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One could argue that the month of May in New York City is like adult prom season for celebrities and socialites and the designers who keep them in their finery. After barely recovering from the Met Gala last week, A-listers descended on the Museum of Modern Art’s annual Party in the Garden on Tuesday night, where they feted actor Daniel Craig, artist-director Steve McQueen and billionaire philanthropist Maja Oeri for their commitment to the arts, as well as their support of the museum.
The first honoree, Daniel Craig — aka the current James Bond — was honored for his commitment to the arts and culture, including such theater work as his portrayal of Joe in the Royal National Theatre’s production of Tony Kushner‘s Angels in America. What you may not know is the gun-wielding action man’s trigger finger leads a double life. When asked to what extent he dabbles in the arts, he replied, “I finger paint.” We’re not sure where those works are on display.
Honoree Steve McQueen, whose film 12 Years a Slave won best pictures at this year’s Oscars, considers himself an artist before a filmmaker. Some of his short films, which tend to be even more on the darker side of raw and gritty, often depicting violence and containing sexual overtones, are part of MoMA’s current installation and the Schaulager in Switzerland now is hosting the first comprehensive retrospective of his work.
Since it’s been a big year for McQueen, questions needed to be asked: are offers to work with him pouring in and does he ever feel overwhelmed? It turns out being in demand does have some limitations. “Well, sometimes I wish I could cut myself in half because I want to do so many things. But I realize you can’t do everything. It’s the case of finding the things you want to do and what are you really passionate about and doing that to the best of your abilities,” McQueen said. When asked if he’d make use of the event to network with Daniel Craig in hopes of finding another muse (apart from Michael Fassbender), he said, “Why not?” However, he wouldn’t divulge what his next big project is because it’s not finished yet, but promised he has a few things up his sleeve.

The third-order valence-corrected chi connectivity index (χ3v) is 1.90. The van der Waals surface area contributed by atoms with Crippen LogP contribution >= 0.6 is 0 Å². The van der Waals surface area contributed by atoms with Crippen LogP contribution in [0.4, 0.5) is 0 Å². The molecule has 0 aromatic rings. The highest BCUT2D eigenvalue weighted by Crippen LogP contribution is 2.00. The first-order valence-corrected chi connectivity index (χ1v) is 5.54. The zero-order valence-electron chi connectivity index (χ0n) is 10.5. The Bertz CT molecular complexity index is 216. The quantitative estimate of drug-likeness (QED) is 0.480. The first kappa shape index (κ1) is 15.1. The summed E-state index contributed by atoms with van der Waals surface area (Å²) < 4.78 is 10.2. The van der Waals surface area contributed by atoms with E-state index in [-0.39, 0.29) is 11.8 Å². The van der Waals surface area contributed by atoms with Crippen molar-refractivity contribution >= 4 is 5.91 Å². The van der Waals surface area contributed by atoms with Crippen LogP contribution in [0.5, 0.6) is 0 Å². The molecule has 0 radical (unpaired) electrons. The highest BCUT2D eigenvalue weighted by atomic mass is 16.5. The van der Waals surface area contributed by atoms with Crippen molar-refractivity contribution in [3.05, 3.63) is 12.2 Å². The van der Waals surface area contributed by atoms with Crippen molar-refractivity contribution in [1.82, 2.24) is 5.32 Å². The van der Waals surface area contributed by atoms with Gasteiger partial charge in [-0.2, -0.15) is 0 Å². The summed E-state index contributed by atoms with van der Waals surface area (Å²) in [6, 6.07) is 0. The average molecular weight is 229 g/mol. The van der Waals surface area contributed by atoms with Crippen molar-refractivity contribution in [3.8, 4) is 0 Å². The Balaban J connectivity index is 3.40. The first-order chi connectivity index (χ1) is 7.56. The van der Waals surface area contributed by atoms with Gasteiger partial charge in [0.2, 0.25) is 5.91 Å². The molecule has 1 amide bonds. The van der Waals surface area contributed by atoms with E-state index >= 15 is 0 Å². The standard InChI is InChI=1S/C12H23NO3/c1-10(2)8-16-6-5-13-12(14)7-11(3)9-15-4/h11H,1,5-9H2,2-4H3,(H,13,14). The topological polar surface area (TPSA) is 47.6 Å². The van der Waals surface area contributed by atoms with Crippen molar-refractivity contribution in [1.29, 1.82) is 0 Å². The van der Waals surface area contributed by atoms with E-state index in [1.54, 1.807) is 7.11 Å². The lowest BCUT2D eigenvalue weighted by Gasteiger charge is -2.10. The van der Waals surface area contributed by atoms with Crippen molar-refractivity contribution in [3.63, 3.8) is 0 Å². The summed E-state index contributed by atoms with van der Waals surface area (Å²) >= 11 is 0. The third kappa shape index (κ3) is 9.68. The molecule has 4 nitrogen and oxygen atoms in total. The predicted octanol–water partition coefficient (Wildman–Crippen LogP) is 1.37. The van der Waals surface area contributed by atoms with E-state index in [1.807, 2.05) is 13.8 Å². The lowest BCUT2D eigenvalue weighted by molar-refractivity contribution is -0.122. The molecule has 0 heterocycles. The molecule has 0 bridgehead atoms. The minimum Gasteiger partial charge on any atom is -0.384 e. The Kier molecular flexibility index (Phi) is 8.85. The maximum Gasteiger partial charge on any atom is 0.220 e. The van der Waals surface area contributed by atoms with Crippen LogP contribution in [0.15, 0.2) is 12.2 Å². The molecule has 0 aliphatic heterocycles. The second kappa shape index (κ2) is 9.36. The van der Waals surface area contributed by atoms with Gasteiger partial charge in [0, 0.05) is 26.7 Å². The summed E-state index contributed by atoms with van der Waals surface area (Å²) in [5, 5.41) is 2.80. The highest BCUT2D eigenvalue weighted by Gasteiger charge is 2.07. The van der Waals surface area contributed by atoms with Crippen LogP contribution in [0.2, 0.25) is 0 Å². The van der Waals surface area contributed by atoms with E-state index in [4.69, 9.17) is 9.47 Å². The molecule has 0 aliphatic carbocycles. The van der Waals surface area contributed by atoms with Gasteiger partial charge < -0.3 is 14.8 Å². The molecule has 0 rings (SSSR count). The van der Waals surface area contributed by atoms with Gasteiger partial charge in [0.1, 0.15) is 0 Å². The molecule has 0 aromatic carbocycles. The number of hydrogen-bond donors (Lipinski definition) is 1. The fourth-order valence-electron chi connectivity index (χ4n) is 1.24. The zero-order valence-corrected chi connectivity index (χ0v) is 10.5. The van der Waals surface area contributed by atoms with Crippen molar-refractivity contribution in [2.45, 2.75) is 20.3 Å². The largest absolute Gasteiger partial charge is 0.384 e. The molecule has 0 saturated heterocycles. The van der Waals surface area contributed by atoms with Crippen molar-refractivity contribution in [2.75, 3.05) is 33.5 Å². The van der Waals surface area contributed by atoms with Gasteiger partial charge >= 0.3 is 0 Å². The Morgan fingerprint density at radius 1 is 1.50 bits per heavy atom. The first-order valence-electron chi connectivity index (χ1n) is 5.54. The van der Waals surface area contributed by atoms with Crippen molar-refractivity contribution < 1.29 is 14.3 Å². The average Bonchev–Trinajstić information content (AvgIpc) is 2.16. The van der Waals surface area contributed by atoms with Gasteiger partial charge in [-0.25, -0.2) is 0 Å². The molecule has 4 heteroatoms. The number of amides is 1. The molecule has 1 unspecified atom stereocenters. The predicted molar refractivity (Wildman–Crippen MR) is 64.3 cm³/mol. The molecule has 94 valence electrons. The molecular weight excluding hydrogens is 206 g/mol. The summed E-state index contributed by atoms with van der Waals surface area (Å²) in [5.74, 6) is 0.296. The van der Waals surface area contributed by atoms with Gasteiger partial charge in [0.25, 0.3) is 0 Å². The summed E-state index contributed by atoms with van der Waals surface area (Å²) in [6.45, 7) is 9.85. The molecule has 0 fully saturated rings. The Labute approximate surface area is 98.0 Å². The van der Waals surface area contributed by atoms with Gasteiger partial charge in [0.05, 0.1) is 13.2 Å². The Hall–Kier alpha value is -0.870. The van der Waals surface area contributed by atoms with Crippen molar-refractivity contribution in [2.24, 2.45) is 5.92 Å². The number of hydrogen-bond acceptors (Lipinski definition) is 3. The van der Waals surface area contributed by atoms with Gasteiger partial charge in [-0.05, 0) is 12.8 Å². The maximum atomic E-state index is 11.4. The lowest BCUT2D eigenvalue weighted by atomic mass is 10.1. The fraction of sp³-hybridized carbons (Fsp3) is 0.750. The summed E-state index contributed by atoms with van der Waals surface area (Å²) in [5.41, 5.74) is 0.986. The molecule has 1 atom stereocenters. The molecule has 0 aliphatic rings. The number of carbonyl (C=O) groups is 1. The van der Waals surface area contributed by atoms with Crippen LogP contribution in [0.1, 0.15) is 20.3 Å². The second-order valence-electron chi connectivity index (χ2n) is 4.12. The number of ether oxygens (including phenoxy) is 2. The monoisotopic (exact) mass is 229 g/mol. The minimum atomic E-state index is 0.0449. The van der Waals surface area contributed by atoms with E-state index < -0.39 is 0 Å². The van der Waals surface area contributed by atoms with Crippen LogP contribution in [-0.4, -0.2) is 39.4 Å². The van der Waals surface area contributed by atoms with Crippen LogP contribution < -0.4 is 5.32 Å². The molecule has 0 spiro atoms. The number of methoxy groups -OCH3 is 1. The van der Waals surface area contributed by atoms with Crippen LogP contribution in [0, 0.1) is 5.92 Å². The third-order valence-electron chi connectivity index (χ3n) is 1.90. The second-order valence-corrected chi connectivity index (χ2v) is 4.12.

This year’s honorees drew an impressive group of supporters, thanks in part to honorary co-chairs Marie-Josee Kravis, MoMA’s president, and real estate magnate Jerry Speyer. As the night found its pace, a few notable surprises turned up in the garden, like Madonna, who was spotted in the back by some trees, where she enjoyed Swedish singer Lykke Li’s post-dinner performance. Word traveled through the garden that Leonardo DiCapro was at the party — trying to keep a low profile by making it expressly clear to photographers and partygoers not to take his photo. He slipped in and out so quietly that few knew he was there, including a publicist who is on the team that reps him.
Chloe Sevigny was inconspicuous in a corner talking to friends, rocking an ’80s look: hair pulled back with a big bow with a few curly tendrils hanging down in front and an oversized pleather coat.
The Blueprint Group’s Sarah Cunningham, who reps Solange Knowles, took an evening away from damage control to enjoy the Party in the Garden. She was camped at the bar, putting out the message to friends that Solange is great; she’s fine and everything is good and that these things happen between families. She added that Knowles is so loved by everyone and her fans that this really won’t have an impact on how people see her.
Andy Cohen flat out said that he doesn’t think we will ever know what really went down in that elevator: “It will be one of the great mysteries of our time.” Perhaps if Cohen brings Beyonce and Jay Z on Bravo’s Watch What Happens Live, and plies them with enough liquor, the truth will emerge.
Other guests included designer Ariana Rockefeller, the great granddaughter of Abby Aldrich Rockefeller for whom the garden is named, David Rockefeller, newly blonde Maggie Gyllenhaal, music mogul L.A. Reid, designers Vera Wang and Francisco Costa, Orange Is the New Black‘s Uzo Aduba, Alfre Woodard, Ellen Barkin, Montel Williams, Nurse Jackie’s Anna Deavere Smith and MoMa PS1’s Klaus Biesenbach.
The night kept going after Li’s performance as Questlove spun tunes. There was a Rockefeller dancing, a style editor scoping outfits and people muttering, “where’s Madonna?” as the crowd posted selfies until well after midnight with the hashtag #PITG2014.